From that day on, the girl spent her time sneaking up to the attic whenever she could. She started asking little questions about classwork or her friends and she was surprised by how naturally divination came to her. Once, she pulled “The Tower” when her school’s power went out. Another time, she drew “Four of Wands” before she was cast as the lead in her school play. As her little predictions came to life, she finally worked up the courage to ask the cards about Camilla. She knew it would have to be a special reading, so she waited until the full moon. She set a blanket down, so the cards wouldn’t touch the ground and laid out a full spread. 

Sitting around her cards, it felt like she could finally breathe again when she divined good news: “The Knight of Cups,” “The Lovers” and “The 10 of Wands.” Nothing had ever felt so sure, so constant, than her impending success. As she neared the end of her reading, she reached the position of “The Final Outcome,” indicating where she and Camilla would be in six months. She flipped it over, hands trembling, and saw “Death.” Nervously, she tried to tell herself this wasn’t a bad thing. She thought back to what her mother had said about “Death,” that it was simply an ending or a beginning, good or bad. She tied up the nagging fear that something wasn’t right and left it behind, in the attic with her cards. 

Just as the girl had predicted, everything started falling into place for her and Camilla. It became clear that Camilla was sending signs of her own: candy left in the girl’s locker, scribbles along the edges of annotated books, laughing for much too long. Now, the girl had the cards to back up her interpretations. In an act of bravery, she kissed Camilla one day after school. It wasn’t like what she’d heard it would feel like: fireworks, sparks, pouring rain. Rather, it reminded the girl of when she was little. She would lie in the sun, close her eyes and watch the technicolor lights on her eyelids for hours. Really, it was better than she ever could’ve hoped for.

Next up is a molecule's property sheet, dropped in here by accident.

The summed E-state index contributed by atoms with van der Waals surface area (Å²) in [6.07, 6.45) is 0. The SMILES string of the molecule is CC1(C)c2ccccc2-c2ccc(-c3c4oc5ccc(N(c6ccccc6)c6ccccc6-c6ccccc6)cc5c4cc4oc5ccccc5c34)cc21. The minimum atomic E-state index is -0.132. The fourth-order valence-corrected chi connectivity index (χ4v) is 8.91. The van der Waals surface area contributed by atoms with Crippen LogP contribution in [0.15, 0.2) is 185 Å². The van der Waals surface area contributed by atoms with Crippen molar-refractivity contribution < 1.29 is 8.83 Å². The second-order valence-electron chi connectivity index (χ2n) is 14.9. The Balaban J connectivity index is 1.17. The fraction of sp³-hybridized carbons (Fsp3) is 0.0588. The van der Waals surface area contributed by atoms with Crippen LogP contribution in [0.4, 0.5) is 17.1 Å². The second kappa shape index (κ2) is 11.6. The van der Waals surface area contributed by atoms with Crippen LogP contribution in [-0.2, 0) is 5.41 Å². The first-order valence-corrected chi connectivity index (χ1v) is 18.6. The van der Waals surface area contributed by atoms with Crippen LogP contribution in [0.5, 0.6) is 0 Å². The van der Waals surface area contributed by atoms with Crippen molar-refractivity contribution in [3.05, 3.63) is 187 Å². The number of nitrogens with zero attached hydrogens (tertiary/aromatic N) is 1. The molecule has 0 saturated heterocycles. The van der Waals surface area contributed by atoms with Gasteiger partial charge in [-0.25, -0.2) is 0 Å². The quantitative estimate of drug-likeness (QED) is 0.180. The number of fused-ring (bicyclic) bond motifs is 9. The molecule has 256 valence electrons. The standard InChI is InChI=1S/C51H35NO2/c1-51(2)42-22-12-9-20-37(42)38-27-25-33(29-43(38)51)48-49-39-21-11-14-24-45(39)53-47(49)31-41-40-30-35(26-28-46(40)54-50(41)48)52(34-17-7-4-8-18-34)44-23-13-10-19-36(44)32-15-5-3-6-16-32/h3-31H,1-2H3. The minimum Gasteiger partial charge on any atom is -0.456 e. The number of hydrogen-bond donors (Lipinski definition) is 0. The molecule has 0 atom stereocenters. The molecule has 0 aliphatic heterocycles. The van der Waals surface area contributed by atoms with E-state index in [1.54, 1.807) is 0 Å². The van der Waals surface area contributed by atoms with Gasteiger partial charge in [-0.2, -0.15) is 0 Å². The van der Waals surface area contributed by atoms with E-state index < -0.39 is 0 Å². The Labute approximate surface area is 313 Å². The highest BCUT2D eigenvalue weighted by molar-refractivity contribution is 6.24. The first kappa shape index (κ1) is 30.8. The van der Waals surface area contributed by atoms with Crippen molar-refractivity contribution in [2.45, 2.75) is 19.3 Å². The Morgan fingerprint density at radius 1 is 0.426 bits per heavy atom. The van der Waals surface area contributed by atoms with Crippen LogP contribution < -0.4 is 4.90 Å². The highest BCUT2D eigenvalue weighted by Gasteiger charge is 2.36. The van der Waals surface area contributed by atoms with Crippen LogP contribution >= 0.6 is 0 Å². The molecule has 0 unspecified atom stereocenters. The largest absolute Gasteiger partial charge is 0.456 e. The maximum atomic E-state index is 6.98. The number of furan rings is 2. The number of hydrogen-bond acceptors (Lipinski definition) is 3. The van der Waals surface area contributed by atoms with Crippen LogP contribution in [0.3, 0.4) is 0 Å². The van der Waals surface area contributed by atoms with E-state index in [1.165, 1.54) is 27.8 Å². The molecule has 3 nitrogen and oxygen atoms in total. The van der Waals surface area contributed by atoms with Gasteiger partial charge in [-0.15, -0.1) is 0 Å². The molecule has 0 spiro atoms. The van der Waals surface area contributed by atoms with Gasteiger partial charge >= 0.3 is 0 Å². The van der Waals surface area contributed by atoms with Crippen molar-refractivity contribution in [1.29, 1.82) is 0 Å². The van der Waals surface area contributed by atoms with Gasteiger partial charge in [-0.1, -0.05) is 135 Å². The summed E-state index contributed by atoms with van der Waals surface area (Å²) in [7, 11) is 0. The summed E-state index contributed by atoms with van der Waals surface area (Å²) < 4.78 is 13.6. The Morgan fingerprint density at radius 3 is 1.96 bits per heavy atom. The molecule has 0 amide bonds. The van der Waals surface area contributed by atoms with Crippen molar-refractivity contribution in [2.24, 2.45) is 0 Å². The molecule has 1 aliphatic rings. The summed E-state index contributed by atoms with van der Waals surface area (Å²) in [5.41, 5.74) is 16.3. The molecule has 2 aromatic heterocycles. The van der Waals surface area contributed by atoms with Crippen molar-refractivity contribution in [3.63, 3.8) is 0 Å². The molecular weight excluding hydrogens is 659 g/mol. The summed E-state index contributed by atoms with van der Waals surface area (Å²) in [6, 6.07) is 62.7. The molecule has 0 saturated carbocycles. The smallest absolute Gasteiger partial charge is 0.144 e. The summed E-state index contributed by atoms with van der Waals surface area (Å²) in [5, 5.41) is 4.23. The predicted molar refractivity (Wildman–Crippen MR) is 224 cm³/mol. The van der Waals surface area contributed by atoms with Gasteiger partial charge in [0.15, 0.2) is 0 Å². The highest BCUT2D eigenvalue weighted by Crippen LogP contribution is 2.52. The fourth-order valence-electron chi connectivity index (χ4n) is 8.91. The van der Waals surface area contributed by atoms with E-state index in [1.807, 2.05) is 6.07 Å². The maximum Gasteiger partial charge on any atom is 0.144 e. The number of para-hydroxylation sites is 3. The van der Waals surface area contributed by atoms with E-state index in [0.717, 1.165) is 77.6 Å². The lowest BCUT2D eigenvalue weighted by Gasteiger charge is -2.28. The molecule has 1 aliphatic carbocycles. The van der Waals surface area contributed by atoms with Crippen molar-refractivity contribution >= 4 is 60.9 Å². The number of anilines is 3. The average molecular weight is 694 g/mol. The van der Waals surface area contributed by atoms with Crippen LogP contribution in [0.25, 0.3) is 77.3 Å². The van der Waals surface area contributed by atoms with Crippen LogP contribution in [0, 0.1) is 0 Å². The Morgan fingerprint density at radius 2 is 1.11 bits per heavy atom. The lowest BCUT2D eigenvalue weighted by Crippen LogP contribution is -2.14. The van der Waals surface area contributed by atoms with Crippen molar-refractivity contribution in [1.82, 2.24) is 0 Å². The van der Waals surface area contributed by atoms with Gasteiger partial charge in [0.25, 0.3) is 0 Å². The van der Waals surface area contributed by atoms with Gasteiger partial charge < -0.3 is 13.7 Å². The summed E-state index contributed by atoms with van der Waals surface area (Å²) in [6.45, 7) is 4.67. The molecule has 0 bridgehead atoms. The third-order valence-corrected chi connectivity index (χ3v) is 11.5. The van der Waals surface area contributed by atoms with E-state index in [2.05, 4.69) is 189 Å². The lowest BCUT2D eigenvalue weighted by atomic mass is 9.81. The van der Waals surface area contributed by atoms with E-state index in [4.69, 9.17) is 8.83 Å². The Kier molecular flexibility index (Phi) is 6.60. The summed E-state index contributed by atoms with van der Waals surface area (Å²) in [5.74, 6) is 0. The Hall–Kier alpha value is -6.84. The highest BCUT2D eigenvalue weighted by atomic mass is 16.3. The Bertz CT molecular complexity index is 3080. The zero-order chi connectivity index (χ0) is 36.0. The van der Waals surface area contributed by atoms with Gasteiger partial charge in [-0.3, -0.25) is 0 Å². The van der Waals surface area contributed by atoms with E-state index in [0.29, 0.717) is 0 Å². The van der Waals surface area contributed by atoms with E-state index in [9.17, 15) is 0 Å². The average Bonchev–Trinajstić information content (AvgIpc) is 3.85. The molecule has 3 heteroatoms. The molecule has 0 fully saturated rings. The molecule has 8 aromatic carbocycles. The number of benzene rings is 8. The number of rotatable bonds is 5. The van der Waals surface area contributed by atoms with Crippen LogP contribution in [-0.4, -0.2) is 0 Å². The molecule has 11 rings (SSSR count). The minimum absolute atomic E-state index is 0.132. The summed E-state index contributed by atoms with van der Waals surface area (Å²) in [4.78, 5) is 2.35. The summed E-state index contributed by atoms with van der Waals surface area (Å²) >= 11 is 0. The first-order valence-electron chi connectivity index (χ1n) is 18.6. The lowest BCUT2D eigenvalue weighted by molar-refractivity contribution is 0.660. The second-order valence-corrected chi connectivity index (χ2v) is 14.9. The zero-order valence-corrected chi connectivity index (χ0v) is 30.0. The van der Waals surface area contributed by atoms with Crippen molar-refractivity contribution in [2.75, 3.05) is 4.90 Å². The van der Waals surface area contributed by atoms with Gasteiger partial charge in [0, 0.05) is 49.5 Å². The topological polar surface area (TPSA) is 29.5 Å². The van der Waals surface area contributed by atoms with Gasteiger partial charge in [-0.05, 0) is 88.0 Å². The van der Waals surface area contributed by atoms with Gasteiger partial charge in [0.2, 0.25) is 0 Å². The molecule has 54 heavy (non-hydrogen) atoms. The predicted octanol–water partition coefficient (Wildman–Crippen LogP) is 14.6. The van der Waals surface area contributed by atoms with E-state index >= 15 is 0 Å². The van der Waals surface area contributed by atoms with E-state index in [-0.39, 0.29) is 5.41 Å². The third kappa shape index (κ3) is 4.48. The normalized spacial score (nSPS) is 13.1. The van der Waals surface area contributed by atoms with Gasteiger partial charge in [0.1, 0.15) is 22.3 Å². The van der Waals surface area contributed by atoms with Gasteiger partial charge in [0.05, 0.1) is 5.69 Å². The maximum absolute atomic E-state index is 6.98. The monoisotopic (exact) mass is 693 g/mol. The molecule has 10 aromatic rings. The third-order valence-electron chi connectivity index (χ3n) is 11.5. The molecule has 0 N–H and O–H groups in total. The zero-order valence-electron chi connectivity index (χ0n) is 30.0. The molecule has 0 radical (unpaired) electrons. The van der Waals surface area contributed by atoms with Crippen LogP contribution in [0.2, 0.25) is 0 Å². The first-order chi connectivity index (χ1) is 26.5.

They were thrown into a frenzy of flowers and shared glances, milkshakes and small smiles. They spent every second together, just as she’d hoped. But as the months passed by, the girl began to get worried. For the past few weeks, she had been looking for the right time to tell Camilla that she loved her, but she always found herself choking on the words. The girl couldn’t help but worry that Camilla didn’t feel the same way and even if she did, it was just a matter of time until Camilla realized she shouldn’t. These thoughts swirled in the girl’s mind constantly, whether she was with her or not, and they began to remind her of her first tarot reading about Camilla. “Death” sprang into her mind with Camilla’s head on her shoulder. “Death” seeped into her thoughts when she tried to tell Camilla she loved her. “Death” was beginning to get in the way. 

One day, the girl went back to Camilla’s house after school, like usual. Except, she could tell there was something off, something that made the air in Camilla’s room feel heavy and stale. As she was sitting on Camilla’s bed, waiting for her to return from the kitchen, she looked around and realized this was the moment she’d prophesied. It had come all too soon. And as Camilla was saying the words, “I just can’t do this right now. It always seems like you’re somewhere else,” the card “Death” flashed in the girl’s mind. 

She went home crying, as one does in times like these. As her nose ran, she desperately tried to fan her eyes so her mother wouldn’t see. But right as she walked into the kitchen, the girl was wrapped in a tight hug. 

“What is it, dear?” 

She was forced to give it all up. She cried and cried about how it wasn’t fair. She wanted to die, and she wanted to tear out her hair. She couldn’t breathe and she couldn’t eat. There was nothing for her to do but be. 

“I know you found my tarot cards,” her mother said. 

The girl sighed. She didn’t want to fight with her mother about this. She’d been through enough. She hated that her mother hadn’t been there to teach her. She felt like if she had, things would’ve been clearer. 

“See, I’m not trying to tell you that I told you so. But, this is why I gave up my readings. I love you and your dad and your brother so much. I wouldn’t ever want to know if something bad were to happen. I’d just want to have you all while I could.” 

“But why didn’t you tell me that was the reason I shouldn’t have started reading? Why did you write that note in the tarot book?” 

“You had to learn this one for yourself, honey.” 

All the girl could do was burst into tears. Her mother was right. Moms usually are. It felt good that her mother knew her secret, and it felt better to learn a lesson. 

And so, the cards sat cold in the attic, untouched. Sometimes the girls’ friends would ask her for readings, and she’d oblige. But she’d always tsk at them, “Don’t go looking for answers you don’t want, and don’t disturb the happiness you have.” 

Contact Stella Merims at